Why the Shovels Matter
The time to do strategic thinking is before you need to.
Many billions of dollars are now flowing from Washington to the states and cities in the hopes that they will help to create jobs and rekindle national prosperity. The money is going for all kinds of things, from "shovel ready" road-building and repair projects to augmented social services benefits to funds for energy conservation efforts. But there's little question that the Holy Grail of this effort is jobs--lots of them, turning up really soon, putting money in people's pockets and pulling the country out of the deep economic downturn that has now lasted the better part of two years.
There's a relevant question to ask here, and I wouldn't be surprised if you were asking it right now. Don't the states have big economic development programs in place already? Aren't the states "laboratories of democracy," creative sources of entrepreneurship where innovative ideas about economic policies are often test-driven? Wouldn't it make sense for all this state-level economic development to become the first line of attack deployed in the service of national economic recovery?
Well, not necessarily. The reason is that economic recovery and economic development are two entirely different things. The first one is a short-term effort to kick-start the economy when conditions turn bad. The second is a long-term effort to create enduring prosperity through a whole variety of means, such as recruiting new businesses to your state and helping to grow them at home. States--and local governments, too--are frequently good at economic development, especially if they are able to approach it strategically and consistently over a long period of time. But even the biggest states--and obviously the biggest municipalities as well--are not well positioned to influence short-term economic recovery.
The reason is that they just don't have the right tools for the effort. In down times, states and municipalities may possess ingenuity, know-how, economic development savvy--all kinds of advantages. But there are a couple of valuable cards they can't play. Obviously, they don't have the ability to influence the national or global economic forces that are causing the downturn in the first place. And second, in a down economy, they don't have the one commodity required above all others to kick-start the process--substantial amounts of money.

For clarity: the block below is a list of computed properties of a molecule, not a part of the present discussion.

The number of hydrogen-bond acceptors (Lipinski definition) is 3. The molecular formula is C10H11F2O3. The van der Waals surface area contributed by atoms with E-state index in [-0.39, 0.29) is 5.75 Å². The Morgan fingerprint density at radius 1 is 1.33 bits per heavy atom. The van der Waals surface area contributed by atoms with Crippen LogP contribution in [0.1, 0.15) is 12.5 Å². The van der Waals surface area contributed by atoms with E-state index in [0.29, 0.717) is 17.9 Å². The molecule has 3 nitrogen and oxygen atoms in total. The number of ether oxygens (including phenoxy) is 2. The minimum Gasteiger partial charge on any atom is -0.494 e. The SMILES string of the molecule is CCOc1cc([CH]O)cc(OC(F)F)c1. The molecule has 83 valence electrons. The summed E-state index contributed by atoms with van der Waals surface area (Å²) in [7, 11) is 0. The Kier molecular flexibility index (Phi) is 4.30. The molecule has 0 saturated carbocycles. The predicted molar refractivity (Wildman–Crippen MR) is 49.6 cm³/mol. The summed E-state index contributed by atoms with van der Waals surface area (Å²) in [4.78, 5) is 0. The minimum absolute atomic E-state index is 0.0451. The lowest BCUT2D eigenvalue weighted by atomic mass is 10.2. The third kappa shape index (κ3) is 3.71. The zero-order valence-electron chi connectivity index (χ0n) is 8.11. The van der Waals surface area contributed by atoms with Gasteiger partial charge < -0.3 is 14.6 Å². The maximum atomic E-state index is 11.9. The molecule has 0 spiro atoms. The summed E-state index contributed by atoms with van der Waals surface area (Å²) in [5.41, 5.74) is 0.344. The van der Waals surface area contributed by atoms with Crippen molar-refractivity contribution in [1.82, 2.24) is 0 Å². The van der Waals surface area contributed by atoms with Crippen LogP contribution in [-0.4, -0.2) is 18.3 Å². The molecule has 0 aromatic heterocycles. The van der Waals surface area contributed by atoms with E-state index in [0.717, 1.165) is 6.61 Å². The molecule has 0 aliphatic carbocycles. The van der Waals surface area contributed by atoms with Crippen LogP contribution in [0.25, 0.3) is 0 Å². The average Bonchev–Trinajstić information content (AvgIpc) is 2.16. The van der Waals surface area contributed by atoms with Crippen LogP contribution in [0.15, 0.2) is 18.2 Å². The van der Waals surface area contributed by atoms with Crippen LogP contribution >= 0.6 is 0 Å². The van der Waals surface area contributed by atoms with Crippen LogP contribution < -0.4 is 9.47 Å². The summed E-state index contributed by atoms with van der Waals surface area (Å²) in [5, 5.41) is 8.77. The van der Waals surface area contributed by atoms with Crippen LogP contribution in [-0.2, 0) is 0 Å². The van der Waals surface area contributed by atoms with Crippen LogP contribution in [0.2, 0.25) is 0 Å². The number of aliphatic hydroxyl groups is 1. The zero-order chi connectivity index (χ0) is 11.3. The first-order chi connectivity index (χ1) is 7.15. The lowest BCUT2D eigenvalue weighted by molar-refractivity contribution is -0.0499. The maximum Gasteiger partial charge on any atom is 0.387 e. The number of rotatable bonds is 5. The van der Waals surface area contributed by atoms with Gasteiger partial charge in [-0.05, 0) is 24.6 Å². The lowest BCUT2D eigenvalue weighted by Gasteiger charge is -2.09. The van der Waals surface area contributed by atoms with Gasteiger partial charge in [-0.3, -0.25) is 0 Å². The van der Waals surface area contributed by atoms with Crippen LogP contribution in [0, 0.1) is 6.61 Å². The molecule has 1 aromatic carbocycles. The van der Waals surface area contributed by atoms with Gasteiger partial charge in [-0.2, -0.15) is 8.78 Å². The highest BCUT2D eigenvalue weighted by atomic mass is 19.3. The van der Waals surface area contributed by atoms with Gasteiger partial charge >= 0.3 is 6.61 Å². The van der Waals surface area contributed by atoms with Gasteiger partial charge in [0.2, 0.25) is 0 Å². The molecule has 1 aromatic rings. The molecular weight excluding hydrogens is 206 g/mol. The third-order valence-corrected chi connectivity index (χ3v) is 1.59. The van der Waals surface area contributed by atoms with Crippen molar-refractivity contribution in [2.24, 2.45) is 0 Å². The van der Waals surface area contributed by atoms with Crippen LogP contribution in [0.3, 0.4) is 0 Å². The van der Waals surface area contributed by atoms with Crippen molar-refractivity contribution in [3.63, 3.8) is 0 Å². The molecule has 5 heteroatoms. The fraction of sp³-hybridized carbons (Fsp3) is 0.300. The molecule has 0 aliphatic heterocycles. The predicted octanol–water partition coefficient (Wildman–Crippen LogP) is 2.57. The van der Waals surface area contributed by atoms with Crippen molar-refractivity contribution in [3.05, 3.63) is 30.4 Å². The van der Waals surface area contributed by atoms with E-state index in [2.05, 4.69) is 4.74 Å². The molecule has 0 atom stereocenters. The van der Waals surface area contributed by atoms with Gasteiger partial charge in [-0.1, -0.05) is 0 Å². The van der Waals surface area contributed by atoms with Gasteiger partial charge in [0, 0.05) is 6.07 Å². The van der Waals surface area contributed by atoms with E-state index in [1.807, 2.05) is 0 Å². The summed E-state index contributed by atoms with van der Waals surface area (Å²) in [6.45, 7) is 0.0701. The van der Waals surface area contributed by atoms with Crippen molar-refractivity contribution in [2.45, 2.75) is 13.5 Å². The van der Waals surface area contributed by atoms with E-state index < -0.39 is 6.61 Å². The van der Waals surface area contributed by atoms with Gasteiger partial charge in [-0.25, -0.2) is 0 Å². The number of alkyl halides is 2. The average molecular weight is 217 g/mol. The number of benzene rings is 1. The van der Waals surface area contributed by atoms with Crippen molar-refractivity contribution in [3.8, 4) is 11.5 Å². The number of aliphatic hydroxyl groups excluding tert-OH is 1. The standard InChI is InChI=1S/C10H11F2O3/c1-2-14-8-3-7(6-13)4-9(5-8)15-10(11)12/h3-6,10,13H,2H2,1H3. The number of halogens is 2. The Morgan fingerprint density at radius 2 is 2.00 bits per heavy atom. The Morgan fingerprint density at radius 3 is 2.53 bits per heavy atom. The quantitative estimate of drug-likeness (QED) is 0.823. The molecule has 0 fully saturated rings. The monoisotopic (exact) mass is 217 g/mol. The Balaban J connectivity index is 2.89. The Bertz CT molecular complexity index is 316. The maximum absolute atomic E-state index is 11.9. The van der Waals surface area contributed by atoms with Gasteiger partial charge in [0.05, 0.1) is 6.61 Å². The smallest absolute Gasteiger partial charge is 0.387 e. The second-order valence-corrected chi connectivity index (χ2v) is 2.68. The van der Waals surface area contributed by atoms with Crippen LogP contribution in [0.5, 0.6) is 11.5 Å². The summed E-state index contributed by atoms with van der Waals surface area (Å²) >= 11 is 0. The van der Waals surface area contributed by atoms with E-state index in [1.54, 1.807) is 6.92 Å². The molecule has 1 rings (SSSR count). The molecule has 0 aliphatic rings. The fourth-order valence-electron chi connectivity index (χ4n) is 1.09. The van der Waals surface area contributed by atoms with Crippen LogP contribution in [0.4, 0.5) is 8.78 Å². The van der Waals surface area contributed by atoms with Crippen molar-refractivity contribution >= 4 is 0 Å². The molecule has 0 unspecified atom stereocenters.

Even though they lack the breadth to deal with large-scale economic problems, state and local governments sometimes try to use the tools they do have to make a dent. As I reported in a column a few months ago, it's relatively common for local governments to waive fees for developers in hopes of getting the local real estate market going. Since I wrote that, some California cities have taken this one step further, offering to foot the sales tax bill for local residents buying cars from local auto dealers. In many cases, this is a drastic move to help the dealers--who may be on the verge of going under.
Such measures may help to ameliorate the situation a little, but they won't turn things around. These days, a recession isn't local or even regional. It's national or global. And that's the reason why it usually requires federal action to stimulate the economy.
And the feds can borrow--or, if necessary, print--money on a large scale. Unlike the federal government, states and localities are usually required by their constitution or their charter to balance their budgets. They can't deficit-spend their way out of a recession on a program of Keynesian economics. They can sometimes engage in financial tricks through which long-term bond funds can be used, essentially, to pay current bills, as New York famously did back in the '70s and as California has been doing to a lesser extent to get out of short-term budget trouble in more recent years.
But these tricks are not usually undertaken in the service of economic recovery; in most cases, a state or city resorts to this chicanery to balance the budget and avoid facing painful political reality. That can provide a weird and temporary kind of economic stability--people aren't thrown out of work, at least not right away--but it's no strategy for climbing out of an economic hole and staying out.
So what can states--and localities--do, other than just grab the money coming out of Washington as quickly as possible? After all, there's not much time for strategic thinking when the federal government says you have to spend the stimulus money within 120 days.
Maybe the answer really is to be "shovel ready." The state and local governments that are going to benefit from the stimulus package the most--the ones that will get the most bang for the buck and move their economies back to prosperity most quickly--are those that did their strategic thinking long ago. They didn't wait for the stimulus package to start mulling what their priorities should be and which projects to pursue. They'd already identified their biggest needs--and now they can use the stimulus money to make some of those things happen.
And that's ultimately what economic development is all about: setting the table, planning ahead, understanding how to spend the next dollar, the next grant, the next infusion of stimulus money to its greatest effect. In this recession, the best economic development effort is the one that was completed before the recession began.